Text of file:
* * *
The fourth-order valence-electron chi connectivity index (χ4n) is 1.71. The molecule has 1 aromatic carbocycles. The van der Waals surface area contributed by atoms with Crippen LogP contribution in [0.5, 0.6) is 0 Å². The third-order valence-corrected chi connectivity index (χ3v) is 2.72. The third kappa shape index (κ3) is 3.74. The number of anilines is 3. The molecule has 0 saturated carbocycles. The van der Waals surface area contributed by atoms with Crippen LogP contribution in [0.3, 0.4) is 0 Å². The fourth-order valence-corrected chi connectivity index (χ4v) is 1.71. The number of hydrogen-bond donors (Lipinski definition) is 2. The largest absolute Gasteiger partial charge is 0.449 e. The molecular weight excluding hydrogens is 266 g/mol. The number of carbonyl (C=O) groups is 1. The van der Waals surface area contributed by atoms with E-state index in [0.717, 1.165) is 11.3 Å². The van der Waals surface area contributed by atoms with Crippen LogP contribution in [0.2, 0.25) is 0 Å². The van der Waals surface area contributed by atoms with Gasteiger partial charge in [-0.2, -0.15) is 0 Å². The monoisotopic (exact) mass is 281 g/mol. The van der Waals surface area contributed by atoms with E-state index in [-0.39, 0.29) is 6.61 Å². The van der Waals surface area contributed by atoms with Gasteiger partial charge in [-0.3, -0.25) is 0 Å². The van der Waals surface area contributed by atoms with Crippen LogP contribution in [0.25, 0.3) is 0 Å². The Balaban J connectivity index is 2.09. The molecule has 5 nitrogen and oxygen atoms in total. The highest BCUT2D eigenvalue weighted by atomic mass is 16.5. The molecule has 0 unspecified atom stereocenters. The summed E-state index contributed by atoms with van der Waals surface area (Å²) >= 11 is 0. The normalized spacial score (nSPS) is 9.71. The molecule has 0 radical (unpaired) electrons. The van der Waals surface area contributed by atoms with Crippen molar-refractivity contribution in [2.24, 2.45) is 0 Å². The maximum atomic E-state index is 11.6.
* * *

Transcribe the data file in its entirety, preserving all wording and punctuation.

The fourth-order valence-electron chi connectivity index (χ4n) is 1.71. The molecule has 1 aromatic carbocycles. The van der Waals surface area contributed by atoms with Crippen LogP contribution in [0.5, 0.6) is 0 Å². The third-order valence-corrected chi connectivity index (χ3v) is 2.72. The third kappa shape index (κ3) is 3.74. The number of anilines is 3. The molecule has 0 saturated carbocycles. The van der Waals surface area contributed by atoms with Crippen LogP contribution in [0.3, 0.4) is 0 Å². The fourth-order valence-corrected chi connectivity index (χ4v) is 1.71. The number of hydrogen-bond donors (Lipinski definition) is 2. The largest absolute Gasteiger partial charge is 0.449 e. The molecular weight excluding hydrogens is 266 g/mol. The number of carbonyl (C=O) groups is 1. The van der Waals surface area contributed by atoms with E-state index in [0.717, 1.165) is 11.3 Å². The van der Waals surface area contributed by atoms with Crippen LogP contribution in [0.2, 0.25) is 0 Å². The van der Waals surface area contributed by atoms with Gasteiger partial charge in [-0.2, -0.15) is 0 Å². The monoisotopic (exact) mass is 281 g/mol. The van der Waals surface area contributed by atoms with E-state index in [-0.39, 0.29) is 6.61 Å². The van der Waals surface area contributed by atoms with Gasteiger partial charge in [-0.3, -0.25) is 0 Å². The van der Waals surface area contributed by atoms with Crippen LogP contribution in [0.25, 0.3) is 0 Å². The Balaban J connectivity index is 2.09. The molecule has 5 nitrogen and oxygen atoms in total. The highest BCUT2D eigenvalue weighted by atomic mass is 16.5. The molecule has 0 unspecified atom stereocenters. The summed E-state index contributed by atoms with van der Waals surface area (Å²) >= 11 is 0. The normalized spacial score (nSPS) is 9.71. The molecule has 0 radical (unpaired) electrons. The van der Waals surface area contributed by atoms with Crippen molar-refractivity contribution in [2.24, 2.45) is 0 Å². The maximum atomic E-state index is 11.6.